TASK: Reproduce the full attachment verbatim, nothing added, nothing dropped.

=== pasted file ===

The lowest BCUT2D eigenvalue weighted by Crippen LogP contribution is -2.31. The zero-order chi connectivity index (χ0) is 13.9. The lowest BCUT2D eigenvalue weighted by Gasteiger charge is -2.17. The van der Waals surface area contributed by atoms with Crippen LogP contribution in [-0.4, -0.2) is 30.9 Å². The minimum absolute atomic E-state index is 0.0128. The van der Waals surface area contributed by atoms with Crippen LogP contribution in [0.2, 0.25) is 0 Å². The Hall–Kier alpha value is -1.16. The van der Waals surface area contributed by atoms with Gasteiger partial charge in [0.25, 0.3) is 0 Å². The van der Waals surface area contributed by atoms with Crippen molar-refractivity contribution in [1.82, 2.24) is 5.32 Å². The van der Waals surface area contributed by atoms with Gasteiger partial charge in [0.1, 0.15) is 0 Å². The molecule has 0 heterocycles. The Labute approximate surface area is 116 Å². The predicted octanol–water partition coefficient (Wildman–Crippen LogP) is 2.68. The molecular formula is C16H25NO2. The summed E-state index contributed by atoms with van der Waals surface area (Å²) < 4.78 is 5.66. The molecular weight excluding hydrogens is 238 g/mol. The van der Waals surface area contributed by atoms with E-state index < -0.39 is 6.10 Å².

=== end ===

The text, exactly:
The lowest BCUT2D eigenvalue weighted by Crippen LogP contribution is -2.31. The zero-order chi connectivity index (χ0) is 13.9. The lowest BCUT2D eigenvalue weighted by Gasteiger charge is -2.17. The van der Waals surface area contributed by atoms with Crippen LogP contribution in [-0.4, -0.2) is 30.9 Å². The minimum absolute atomic E-state index is 0.0128. The van der Waals surface area contributed by atoms with Crippen LogP contribution in [0.2, 0.25) is 0 Å². The Hall–Kier alpha value is -1.16. The van der Waals surface area contributed by atoms with Gasteiger partial charge in [0.25, 0.3) is 0 Å². The van der Waals surface area contributed by atoms with Crippen molar-refractivity contribution in [1.82, 2.24) is 5.32 Å². The van der Waals surface area contributed by atoms with Gasteiger partial charge in [0.1, 0.15) is 0 Å². The molecule has 0 heterocycles. The Labute approximate surface area is 116 Å². The predicted octanol–water partition coefficient (Wildman–Crippen LogP) is 2.68. The molecular formula is C16H25NO2. The summed E-state index contributed by atoms with van der Waals surface area (Å²) < 4.78 is 5.66. The molecular weight excluding hydrogens is 238 g/mol. The van der Waals surface area contributed by atoms with E-state index < -0.39 is 6.10 Å².